Hachette Books provided me with a free copy of "Paper Angels" for review purposes, with the only obligation to give an honest review. That said, I am recommending "Paper Angels" as strongly as anything I have read in at least a year, maybe two. It comes out in November. It can be pre-ordered here.

Monday, September 12, 2011

In the Potter's Hands

Isaiah 64:8 "But now, O LORD, You are our Father, We are the clay, and You our potter; And all of us are the work of Your hand."

Some years ago, it was pointed out to me that our relationship to God is described in several metaphorical ways, all of which matter. Some authors/teachers have even been known to rank the relationship descriptions in some way--for example, in levels of intimacy:

Clay/Potter
Slave/Master
Sheep/Shepherd
Subject/King
Son/Father
Bride/Groom

While I cannot argue with the theology of such a ranking, it does have the unintended side effect of causing the reader to dismiss the relationship descriptions listed earlier on the list. It's just as important to understand the potter/clay dynamic between us and God as it is anything else. He mentioned that particular picture dozens of times in books by no less than 4 biblical authors: Isaiah, Jeremiah, Paul, and John. Yes, He's our loving Father, but focusing only on Him as Father can lead us into missing out on some important truths.

We are clay, not pots
What is it about a clay and potter which describes how we are to relate to God? I've got a few, but let me first say what I believe the most important one: a clay is liquid. It's soft. It's essentially mud. Of the multiple passages which describe God as a Potter, only two of them describe us as pots, and in both of them, He reminds us that He can and will, if necessary, break us in pieces.

The idea of us being clay, as opposed to pots, is vital in our understanding that He shapes us, and is still shaping us. You are a work in progress. I am, too.

With that understanding under our belt, we can move forward in seeing what else this Potter/clay thing means:

1. Working out the bad stuff: At first, clay has things in it which shouldn't be there. The potter uses his hands to work out the impurities.

2. Shaping us: The potter shapes the clay into what he wants it to be. Sometimes, that means stretching, molding, pulling, pushing, and moving things around a bit. It's not always going to be comfortable.

3. The Sponge: while the potter's fingers  make changes to the general shape, he also uses a sponge to smooth out the bumps, so that the end product will be smooth.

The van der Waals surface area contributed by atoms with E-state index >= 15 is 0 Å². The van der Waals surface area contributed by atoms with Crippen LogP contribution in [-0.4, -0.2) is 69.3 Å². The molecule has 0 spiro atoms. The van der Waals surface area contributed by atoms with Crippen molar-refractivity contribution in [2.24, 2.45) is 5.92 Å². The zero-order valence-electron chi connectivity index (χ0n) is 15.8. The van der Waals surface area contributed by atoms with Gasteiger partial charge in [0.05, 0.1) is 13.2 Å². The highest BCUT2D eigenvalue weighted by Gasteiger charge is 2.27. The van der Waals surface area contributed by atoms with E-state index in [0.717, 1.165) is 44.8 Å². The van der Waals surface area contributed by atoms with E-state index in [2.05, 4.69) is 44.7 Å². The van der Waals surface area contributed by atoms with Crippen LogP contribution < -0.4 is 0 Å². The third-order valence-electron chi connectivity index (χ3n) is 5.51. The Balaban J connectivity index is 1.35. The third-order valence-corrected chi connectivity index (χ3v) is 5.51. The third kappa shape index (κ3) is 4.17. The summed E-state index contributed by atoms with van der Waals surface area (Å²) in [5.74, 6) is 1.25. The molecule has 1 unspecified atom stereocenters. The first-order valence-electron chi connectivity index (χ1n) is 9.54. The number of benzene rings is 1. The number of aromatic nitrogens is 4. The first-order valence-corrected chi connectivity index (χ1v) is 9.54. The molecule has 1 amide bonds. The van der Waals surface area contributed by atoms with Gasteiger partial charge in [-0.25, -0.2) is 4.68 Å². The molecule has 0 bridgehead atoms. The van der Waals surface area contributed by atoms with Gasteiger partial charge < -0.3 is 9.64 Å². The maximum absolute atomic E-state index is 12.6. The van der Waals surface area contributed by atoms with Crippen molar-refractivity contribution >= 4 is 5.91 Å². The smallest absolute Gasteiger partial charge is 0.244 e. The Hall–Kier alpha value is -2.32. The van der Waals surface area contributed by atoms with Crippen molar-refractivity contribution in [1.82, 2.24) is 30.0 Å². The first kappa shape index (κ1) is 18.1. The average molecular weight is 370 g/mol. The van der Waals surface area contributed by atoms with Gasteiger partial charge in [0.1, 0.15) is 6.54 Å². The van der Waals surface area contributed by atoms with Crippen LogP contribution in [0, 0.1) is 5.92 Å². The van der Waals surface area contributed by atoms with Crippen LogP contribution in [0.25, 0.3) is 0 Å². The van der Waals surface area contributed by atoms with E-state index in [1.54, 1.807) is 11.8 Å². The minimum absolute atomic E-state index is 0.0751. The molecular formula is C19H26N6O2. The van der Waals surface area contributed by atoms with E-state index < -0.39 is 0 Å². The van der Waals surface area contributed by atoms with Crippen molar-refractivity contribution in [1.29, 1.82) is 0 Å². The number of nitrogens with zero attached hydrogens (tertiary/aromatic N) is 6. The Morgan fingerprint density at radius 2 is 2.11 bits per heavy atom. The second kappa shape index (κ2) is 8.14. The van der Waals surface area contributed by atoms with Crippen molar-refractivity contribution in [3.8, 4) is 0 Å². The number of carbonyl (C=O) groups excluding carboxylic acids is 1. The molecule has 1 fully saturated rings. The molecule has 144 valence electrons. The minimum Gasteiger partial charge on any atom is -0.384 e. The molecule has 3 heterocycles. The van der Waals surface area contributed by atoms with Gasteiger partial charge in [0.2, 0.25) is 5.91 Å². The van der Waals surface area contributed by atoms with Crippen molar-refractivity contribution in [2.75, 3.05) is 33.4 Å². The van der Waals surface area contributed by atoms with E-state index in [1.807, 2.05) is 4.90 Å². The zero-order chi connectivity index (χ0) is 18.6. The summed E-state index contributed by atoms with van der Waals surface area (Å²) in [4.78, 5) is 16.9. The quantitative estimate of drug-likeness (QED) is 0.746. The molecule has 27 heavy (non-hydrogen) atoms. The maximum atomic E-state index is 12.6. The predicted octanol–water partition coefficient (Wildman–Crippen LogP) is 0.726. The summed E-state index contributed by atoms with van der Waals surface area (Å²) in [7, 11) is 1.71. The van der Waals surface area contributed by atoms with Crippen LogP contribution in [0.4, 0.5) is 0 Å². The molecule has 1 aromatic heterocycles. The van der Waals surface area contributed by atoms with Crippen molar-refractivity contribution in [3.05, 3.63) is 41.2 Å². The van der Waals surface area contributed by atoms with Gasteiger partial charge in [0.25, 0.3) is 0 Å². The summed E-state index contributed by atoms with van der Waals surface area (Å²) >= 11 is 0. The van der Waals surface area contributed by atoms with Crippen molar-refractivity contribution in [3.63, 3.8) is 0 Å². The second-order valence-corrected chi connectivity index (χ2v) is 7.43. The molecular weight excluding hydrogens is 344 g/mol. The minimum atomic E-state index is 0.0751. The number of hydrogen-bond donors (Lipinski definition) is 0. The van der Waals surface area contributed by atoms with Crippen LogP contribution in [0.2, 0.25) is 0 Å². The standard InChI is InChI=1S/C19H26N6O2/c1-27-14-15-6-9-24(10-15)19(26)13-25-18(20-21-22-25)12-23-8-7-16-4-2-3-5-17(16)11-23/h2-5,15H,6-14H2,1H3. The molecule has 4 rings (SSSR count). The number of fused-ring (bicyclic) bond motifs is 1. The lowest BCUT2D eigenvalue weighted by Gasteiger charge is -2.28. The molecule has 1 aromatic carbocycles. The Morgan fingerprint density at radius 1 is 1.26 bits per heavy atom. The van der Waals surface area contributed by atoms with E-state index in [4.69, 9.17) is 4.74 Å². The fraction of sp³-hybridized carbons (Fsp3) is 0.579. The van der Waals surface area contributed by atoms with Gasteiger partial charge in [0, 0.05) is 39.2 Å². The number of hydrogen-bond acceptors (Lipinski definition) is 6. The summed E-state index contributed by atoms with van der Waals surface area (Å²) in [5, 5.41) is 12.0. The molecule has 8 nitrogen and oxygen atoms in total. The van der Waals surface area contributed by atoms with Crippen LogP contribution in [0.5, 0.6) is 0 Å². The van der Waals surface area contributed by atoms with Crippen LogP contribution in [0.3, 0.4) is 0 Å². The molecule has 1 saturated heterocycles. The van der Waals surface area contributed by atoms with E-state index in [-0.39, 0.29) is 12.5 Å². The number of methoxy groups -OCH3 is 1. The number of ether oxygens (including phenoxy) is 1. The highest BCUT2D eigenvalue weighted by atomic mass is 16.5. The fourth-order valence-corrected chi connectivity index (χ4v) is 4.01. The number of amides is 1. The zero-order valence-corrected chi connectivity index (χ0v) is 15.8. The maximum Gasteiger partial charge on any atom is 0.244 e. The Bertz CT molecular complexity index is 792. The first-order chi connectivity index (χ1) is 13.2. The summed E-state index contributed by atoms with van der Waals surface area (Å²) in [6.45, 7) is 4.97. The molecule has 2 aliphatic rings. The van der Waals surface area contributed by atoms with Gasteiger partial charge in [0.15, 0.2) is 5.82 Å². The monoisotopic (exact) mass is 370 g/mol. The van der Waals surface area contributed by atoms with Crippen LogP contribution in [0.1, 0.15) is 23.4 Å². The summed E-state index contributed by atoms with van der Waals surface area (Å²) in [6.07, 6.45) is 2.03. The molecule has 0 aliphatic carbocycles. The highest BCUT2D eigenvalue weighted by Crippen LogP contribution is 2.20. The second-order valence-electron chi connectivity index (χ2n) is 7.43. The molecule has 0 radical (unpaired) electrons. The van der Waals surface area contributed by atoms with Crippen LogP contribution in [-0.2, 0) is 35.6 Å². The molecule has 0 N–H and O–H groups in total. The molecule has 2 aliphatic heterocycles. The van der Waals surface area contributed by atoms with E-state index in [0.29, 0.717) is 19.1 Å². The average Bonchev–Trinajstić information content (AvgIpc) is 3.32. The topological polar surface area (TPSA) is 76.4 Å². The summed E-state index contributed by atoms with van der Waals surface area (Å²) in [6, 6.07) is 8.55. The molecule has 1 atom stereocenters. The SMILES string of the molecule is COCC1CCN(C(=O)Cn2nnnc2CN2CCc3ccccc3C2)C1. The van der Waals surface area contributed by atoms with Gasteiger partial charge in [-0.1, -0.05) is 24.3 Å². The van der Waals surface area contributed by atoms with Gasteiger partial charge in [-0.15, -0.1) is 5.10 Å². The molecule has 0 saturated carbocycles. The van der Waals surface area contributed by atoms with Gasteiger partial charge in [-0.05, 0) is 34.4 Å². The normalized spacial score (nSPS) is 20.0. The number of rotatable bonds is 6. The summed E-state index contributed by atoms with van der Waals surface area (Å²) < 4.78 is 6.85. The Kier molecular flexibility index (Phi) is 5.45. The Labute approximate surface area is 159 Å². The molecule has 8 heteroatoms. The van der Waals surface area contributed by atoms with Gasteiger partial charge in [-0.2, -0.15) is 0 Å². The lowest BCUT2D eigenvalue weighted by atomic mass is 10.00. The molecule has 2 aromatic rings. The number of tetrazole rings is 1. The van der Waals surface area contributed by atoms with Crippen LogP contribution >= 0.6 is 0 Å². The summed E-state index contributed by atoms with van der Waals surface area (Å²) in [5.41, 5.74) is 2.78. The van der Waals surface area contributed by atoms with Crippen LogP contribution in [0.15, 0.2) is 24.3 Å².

4. Who's in charge: The clay has no say in what shape or type of vessel it will become. The Potter decides, and will make the clay according to the potter's purposes.

5. Beginning with the end in mind: Before actually starting, the potter knows what he wants to clay to look like when finished. He sees the completed cup, jar, or pot in that lump of clay long before anyone else does.

Saturday, August 27, 2011

Saying goodbye to one set of twins, and hello to another

"It's been ten whole years already? Wow! Hard to believe."

Many a father will say something like that while shaking his head in disbelief, when his oldest approaches the 10th birthday. It's a milestone, not just for the kid, but for the parents. It's a head-shaker because I am reminded that on that day, 10 years ago, my life changed forever. In some ways, it has passed very quickly.  In other ways, it seems like it's been every bit of ten years.

There are two distinct things, though, about the ten-year anniversary of my dadhood. The first is that I became a father of not one, but two little bundles of joy that Tuesday morning. Abby was born at 8:48, followed by her brother Jacob at 8:50.

The second is that their birth marked some rare joy in the midst of the darkest day in our nation's history.  As my wife was in labor, a nurse came in and told us that an airplane had crashed into a skyscraper in New York. I turned on the labor room TV in order to find out details. But a minute later, a painful contraction led to a gentle but firm request that I switch off the TV and hold her hand. (I'm not sure how my hand-holding could make contractions better, but I had seen enough sitcoms to know that when your wife is in labor, you should be as accommodating as you can.)

So off went the TV, and the plane incident was completely gone from my mind as we went into the operating room. I scrubbed my hands, paying attention to instructions from the nurse to get the dirt that was under my fingernails. I watched as the anesthesiologist stuck a needle in Beth's back. A few minutes later, I held her hand while chatting with the the same anesthesiologist as the surgeon and nurses prepared for the Caesarian.

Before long, the nurse tapped me on the shoulder to alert me to a beautiful sight. I think my heart stopped momentarily as I saw my crying little girl, Abby. Her cry was so sad, and I melted. Her brother came out crying, too, but his cry was an angry one, and I chuckled.  I was told they checked out just fine, and everything was right with the world. As far as I knew.